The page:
Relaxation oscillators are a type of VCO that use a simple switching mechanism between two stable states to generate an oscillating signal. Unlike harmonic oscillators that produce sinusoidal waveforms, relaxation oscillators generate square or rectangular waveforms. Relaxation oscillators are often used in electronic circuits for timing and pulse generation. They are also commonly found in applications such as timers, oscillators, and switches.
The basic components of a relaxation oscillator are an amplifying stage, a comparator, and a capacitor. The amplifying stage is used to amplify the input signal and drive the comparator, which compares the input signal with a reference voltage. If the input signal exceeds the reference voltage, the comparator switches its output state, charging or discharging the capacitor.
As the capacitor charges or discharges, its voltage changes, causing the input signal to the comparator to change, which in turn switches the comparator's output state. This process repeats continuously, generating an oscillating signal at the output of the comparator. The frequency of the oscillating signal depends on the time constant of the switching elements. The amplitude of the oscillation is proportional to the size of the input voltage.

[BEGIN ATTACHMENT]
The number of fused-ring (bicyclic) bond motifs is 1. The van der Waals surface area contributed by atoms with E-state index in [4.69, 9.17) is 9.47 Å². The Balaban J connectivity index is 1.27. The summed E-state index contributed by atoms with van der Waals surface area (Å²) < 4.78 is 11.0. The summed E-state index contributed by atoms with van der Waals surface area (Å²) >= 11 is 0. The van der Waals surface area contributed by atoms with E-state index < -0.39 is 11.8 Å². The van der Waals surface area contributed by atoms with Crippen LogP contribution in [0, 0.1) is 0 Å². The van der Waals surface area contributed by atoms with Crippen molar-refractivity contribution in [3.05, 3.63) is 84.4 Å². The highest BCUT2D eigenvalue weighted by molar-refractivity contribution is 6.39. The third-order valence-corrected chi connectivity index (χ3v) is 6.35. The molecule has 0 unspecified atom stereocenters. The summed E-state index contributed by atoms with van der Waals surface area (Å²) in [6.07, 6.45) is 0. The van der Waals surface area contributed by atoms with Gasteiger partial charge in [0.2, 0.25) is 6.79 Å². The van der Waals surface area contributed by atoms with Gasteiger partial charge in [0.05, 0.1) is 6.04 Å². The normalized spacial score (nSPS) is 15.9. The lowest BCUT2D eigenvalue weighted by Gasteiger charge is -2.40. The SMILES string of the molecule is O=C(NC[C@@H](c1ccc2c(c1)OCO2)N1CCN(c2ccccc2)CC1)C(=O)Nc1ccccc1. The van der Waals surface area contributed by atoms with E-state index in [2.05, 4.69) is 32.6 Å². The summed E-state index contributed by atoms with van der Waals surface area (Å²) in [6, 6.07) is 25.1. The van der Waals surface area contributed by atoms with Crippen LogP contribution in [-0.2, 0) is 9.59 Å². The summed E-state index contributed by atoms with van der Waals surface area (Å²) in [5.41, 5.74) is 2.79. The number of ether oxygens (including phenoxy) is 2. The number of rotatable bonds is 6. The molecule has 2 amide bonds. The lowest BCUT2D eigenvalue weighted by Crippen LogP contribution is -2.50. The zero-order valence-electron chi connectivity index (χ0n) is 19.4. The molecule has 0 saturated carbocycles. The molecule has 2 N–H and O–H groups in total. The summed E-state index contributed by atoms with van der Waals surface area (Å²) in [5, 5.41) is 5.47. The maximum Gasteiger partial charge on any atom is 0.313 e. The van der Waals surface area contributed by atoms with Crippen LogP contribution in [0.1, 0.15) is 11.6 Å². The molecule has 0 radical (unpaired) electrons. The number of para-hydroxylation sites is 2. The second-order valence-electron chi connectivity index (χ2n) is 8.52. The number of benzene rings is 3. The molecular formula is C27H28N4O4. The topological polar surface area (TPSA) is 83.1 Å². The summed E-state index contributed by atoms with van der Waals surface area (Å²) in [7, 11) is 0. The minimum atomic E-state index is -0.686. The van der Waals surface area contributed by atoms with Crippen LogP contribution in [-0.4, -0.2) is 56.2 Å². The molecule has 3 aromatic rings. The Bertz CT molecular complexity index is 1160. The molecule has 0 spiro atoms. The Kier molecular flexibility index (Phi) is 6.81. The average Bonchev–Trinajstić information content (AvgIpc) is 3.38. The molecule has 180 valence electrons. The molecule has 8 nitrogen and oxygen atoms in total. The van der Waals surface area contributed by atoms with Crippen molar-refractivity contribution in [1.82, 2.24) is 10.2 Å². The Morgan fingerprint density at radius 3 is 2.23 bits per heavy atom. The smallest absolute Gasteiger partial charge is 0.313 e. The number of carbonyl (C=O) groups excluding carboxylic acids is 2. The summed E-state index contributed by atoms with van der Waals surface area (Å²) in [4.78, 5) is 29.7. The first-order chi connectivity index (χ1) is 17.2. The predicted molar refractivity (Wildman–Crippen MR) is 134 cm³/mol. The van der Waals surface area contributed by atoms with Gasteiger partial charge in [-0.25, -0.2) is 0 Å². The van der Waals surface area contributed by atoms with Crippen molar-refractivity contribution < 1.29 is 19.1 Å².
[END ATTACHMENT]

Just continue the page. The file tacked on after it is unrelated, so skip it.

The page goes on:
Relaxation oscillators are relatively simple to design and implement, making them a popular choice for many applications. However, they have some disadvantages compared to harmonic oscillators, including lower frequency stability and lower spectral purity. Additionally, the waveform generated by a relaxation oscillator is not a pure sine wave, which may limit its use in some applications.
One of the most commonly used relaxation oscillators is the Astable Multivibrator, which is a regenerative switching circuit. This is because they are simple, reliable and easy to construct with a constant square wave output.